One day a little girl shows up. There are people who live “back in the woods” who are basically transient and terrible at taking care of their children. (No “trailer trash” stereotypes here or anything. Oh, wait…) The little girl in question is named Patsy. She’s been abandoned by her father and stuck with a stepmother who doesn’t want her. She’s got a birth defect that causes a pronounced limp, and her sweet vulnerable little girlness charms the whole darn town. When the stepmother decides to skip town and doesn’t want to take Patsy, Frances (one of Lost River’s most prominent ladies) jumps at the opportunity to raise the little girl. Patsy, no surprise, bonds with Jack (the bird) and sweet loveliness ensues.

Frances takes Patsy to a doctor to see about getting her leg fixed- it’ll require an expensive series of surgeries and a lot of emotional support. The town really bands together to raise the money to help Patsy, but nobody can get through to the little girl like that darn bird. Unfortunately, birds don’t have a super long life expectancy. So… Well, I’m not going to get into all the spoilers. If you’re even remotely interested in this sort of word candy, I don’t want to ruin it for you. (Be sure to floss! Novels this level of sweetness are sure to cause cavities.)

red-cardinal-md

Hi! I’m Jack. I’m the Redbird of Happiness! (And feces)

To be quite honest, this wasn’t my favorite Fannie Flagg offering. I didn’t get wrapped up in the lives of the characters the way I did in some of her other books. Since I wasn’t expecting it to be the greatest book I’d ever read, and it still warmed my snarky little heart, I’ll say it was alright. It won’t stick with you, but it won’t make you want to gouge your eyes out either. Probably. Unless you really hate birds, Alabama, Christmas, and sugar. Then don’t read this at all. Not even a word of it. If you’re interested in a holiday read that’s sweeter than southern style sweet tea (seriously, you might get diabetes from this novel) give this a shot (of insulin. Oooooh I’m punny today!)

Do any of you Bookworms out there have a favorite holiday read? I’d love to add to my seasonal reading collection!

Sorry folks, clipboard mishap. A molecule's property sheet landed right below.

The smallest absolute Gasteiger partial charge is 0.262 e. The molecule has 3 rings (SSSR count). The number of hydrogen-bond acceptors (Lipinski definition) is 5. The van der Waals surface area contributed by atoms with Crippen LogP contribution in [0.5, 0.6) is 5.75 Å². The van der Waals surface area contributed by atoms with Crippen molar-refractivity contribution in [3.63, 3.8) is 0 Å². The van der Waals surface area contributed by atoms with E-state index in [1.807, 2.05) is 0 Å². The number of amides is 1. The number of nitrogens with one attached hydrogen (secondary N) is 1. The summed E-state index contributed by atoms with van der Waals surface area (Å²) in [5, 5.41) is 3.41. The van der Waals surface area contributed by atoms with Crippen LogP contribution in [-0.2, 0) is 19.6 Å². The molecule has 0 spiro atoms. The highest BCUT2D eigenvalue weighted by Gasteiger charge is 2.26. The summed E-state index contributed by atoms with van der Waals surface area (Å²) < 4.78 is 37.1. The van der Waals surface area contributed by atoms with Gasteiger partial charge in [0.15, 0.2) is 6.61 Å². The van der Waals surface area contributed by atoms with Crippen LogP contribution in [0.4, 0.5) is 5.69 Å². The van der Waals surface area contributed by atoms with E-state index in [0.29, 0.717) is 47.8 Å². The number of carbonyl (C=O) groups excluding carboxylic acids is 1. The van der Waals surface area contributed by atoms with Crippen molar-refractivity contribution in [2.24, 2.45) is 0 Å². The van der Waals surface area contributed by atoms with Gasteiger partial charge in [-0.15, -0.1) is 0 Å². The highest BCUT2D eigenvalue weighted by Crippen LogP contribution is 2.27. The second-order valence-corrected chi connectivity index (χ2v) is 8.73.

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Dec 04

Top Ten Tuesday: Santa Baby

Blogging, Classics, Contemporary Fiction, Historical Fiction, Top Ten Tuesday, Young Adult Fiction 33

Hello Bookworms! It’s Tuesday again, and thus time for another Top Ten list! Thanks to the ladies over at The Broke and the Bookish, I shall never again have writer’s block on a Tuesday! Without further ado:

toptentuesday

The Top Ten Books I Wouldn’t Mind Getting From Santa

1. Coming Home by Rosamunde Pilcher. I know it seems like I’m always saying “Sounds good, I’ll add it to my list!” Sometimes I actually listen to people! Lauren over at Filing Jointly…Finally has recommended this book to me… twice. Sure, she once dug a shallow grave for a bird using a sterling silver spoon… I still trust her judgement on books.

2. Wolf Hall by Hilary Mantel. I love historical fiction, and I’m particularly enthralled by the Tudors. It’s pretty rare that historical fiction gets such great reviews, so I’m pretty stoked to check this out.

3. Bring Up the Bodies by Hilary Mantel. It’s a continuation of the Henry VIII and Anne Boleyn saga. I want to go to there.

4. The Lord of the Rings by JRR Tolkien. I’m currently on super secret nerd probation until I read these books. New Year’s resolution, methinks.

5. Rebecca by Daphne Du Maurier. This is a classic and I haven’t read it. For this I am ashamed.

book-stack

6. Matched by Allie Conde. Truth be told, YA isn’t typically my cup of tea. I read it from time to time, but my adoration is nothing compared to the YA book blogging community. However, Karen at Sassymonkey Reads recommended it to me after seeing my commentary on THE PILLS in The Giver series. Look at me, taking advice again!

7. The Curious Incident of the Dog in the Night-Time by Mark Haddon. This is one of those books I’ve been meaning to read for like 7 years. I always give it careful consideration and then pick a different book. 2013 will be the year! (Maybe.)

8. Slammerkin by Emma Donoghue. My readers are awesome, have I mentioned that? Turns out one of  them went to school with Emma Donoghue- how crazy is that?! She’s a blogger too! She lives on the internet HERE and she thinks Slammerkin rocks. It’s like 6 degrees from Kevin Bacon. Only with Emma Donoghue. And bacon. Let’s throw that in there because it’s tasty.

9. River God by Wilbur Smith. My very dearest friend from childhood has promised me, and I quote, “literary orgasm.” From this book. Why do I trust her? I don’t know, really. She once screwed up my home highlights so badly that we had to go back to the drugstore at 2 am to get a second box of hair dye… She introduced me to Pillars of the Earth by Ken Follett way too young, but dagnabit, she’s got good taste in books. River God is historical fiction, so odds are good that I’ll like it.

10. Santa, baby, what I really want… Are gift cards. Amazon, if you please. My kindle and I keep charging things to my credit card. It would be nice if that stopped, at least for a little while.